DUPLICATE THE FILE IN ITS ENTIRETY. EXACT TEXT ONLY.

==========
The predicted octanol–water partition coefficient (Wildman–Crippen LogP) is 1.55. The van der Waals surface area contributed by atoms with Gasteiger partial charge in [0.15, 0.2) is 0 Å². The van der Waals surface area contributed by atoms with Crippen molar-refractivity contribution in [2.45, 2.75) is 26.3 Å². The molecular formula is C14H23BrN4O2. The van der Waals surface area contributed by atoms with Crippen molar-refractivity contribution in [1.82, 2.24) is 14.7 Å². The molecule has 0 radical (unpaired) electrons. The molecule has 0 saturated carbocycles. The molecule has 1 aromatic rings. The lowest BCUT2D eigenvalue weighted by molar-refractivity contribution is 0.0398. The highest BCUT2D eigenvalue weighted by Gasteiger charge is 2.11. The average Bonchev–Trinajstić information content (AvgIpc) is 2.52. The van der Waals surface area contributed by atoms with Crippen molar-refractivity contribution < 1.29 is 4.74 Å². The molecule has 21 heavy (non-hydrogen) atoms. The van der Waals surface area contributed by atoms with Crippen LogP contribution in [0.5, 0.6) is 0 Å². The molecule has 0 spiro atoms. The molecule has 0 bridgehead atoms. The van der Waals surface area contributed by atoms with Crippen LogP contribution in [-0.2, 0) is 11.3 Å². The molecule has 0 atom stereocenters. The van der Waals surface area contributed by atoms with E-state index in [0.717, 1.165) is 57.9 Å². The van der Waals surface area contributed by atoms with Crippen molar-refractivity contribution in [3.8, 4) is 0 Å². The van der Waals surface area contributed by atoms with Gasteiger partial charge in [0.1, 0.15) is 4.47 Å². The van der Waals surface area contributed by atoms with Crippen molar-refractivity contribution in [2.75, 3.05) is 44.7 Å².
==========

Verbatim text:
The predicted octanol–water partition coefficient (Wildman–Crippen LogP) is 1.55. The van der Waals surface area contributed by atoms with Gasteiger partial charge in [0.15, 0.2) is 0 Å². The van der Waals surface area contributed by atoms with Crippen molar-refractivity contribution in [2.45, 2.75) is 26.3 Å². The molecular formula is C14H23BrN4O2. The van der Waals surface area contributed by atoms with Crippen molar-refractivity contribution in [1.82, 2.24) is 14.7 Å². The molecule has 0 radical (unpaired) electrons. The molecule has 0 saturated carbocycles. The molecule has 1 aromatic rings. The lowest BCUT2D eigenvalue weighted by molar-refractivity contribution is 0.0398. The highest BCUT2D eigenvalue weighted by Gasteiger charge is 2.11. The average Bonchev–Trinajstić information content (AvgIpc) is 2.52. The van der Waals surface area contributed by atoms with Crippen molar-refractivity contribution < 1.29 is 4.74 Å². The molecule has 21 heavy (non-hydrogen) atoms. The van der Waals surface area contributed by atoms with Crippen LogP contribution in [0.5, 0.6) is 0 Å². The molecule has 0 spiro atoms. The molecule has 0 bridgehead atoms. The van der Waals surface area contributed by atoms with Crippen LogP contribution in [-0.2, 0) is 11.3 Å². The molecule has 0 atom stereocenters. The van der Waals surface area contributed by atoms with E-state index in [0.717, 1.165) is 57.9 Å². The van der Waals surface area contributed by atoms with Crippen molar-refractivity contribution in [3.8, 4) is 0 Å². The van der Waals surface area contributed by atoms with Gasteiger partial charge in [0.1, 0.15) is 4.47 Å². The van der Waals surface area contributed by atoms with Crippen molar-refractivity contribution in [2.75, 3.05) is 44.7 Å².